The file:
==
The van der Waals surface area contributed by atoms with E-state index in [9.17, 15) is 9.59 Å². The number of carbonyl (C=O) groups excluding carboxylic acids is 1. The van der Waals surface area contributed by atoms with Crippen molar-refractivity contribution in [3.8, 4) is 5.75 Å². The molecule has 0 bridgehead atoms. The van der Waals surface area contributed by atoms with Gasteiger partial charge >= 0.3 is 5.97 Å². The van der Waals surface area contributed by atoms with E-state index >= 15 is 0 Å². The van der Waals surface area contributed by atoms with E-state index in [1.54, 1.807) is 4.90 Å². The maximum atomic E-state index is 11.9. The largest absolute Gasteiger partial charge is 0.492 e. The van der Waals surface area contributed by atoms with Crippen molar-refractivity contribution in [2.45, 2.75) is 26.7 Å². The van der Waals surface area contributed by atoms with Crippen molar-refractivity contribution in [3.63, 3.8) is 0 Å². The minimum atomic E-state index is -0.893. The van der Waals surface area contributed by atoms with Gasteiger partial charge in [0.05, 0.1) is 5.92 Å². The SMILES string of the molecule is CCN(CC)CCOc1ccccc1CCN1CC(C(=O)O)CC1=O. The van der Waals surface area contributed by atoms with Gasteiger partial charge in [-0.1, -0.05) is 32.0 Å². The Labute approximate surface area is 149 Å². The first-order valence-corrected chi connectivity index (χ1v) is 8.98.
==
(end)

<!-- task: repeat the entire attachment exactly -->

The van der Waals surface area contributed by atoms with E-state index in [9.17, 15) is 9.59 Å². The number of carbonyl (C=O) groups excluding carboxylic acids is 1. The van der Waals surface area contributed by atoms with Crippen molar-refractivity contribution in [3.8, 4) is 5.75 Å². The molecule has 0 bridgehead atoms. The van der Waals surface area contributed by atoms with Gasteiger partial charge >= 0.3 is 5.97 Å². The van der Waals surface area contributed by atoms with E-state index >= 15 is 0 Å². The van der Waals surface area contributed by atoms with E-state index in [1.54, 1.807) is 4.90 Å². The maximum atomic E-state index is 11.9. The largest absolute Gasteiger partial charge is 0.492 e. The van der Waals surface area contributed by atoms with Crippen molar-refractivity contribution in [2.45, 2.75) is 26.7 Å². The van der Waals surface area contributed by atoms with Crippen molar-refractivity contribution in [3.63, 3.8) is 0 Å². The minimum atomic E-state index is -0.893. The van der Waals surface area contributed by atoms with Gasteiger partial charge in [0.05, 0.1) is 5.92 Å². The SMILES string of the molecule is CCN(CC)CCOc1ccccc1CCN1CC(C(=O)O)CC1=O. The van der Waals surface area contributed by atoms with Gasteiger partial charge in [-0.1, -0.05) is 32.0 Å². The Labute approximate surface area is 149 Å². The first-order valence-corrected chi connectivity index (χ1v) is 8.98.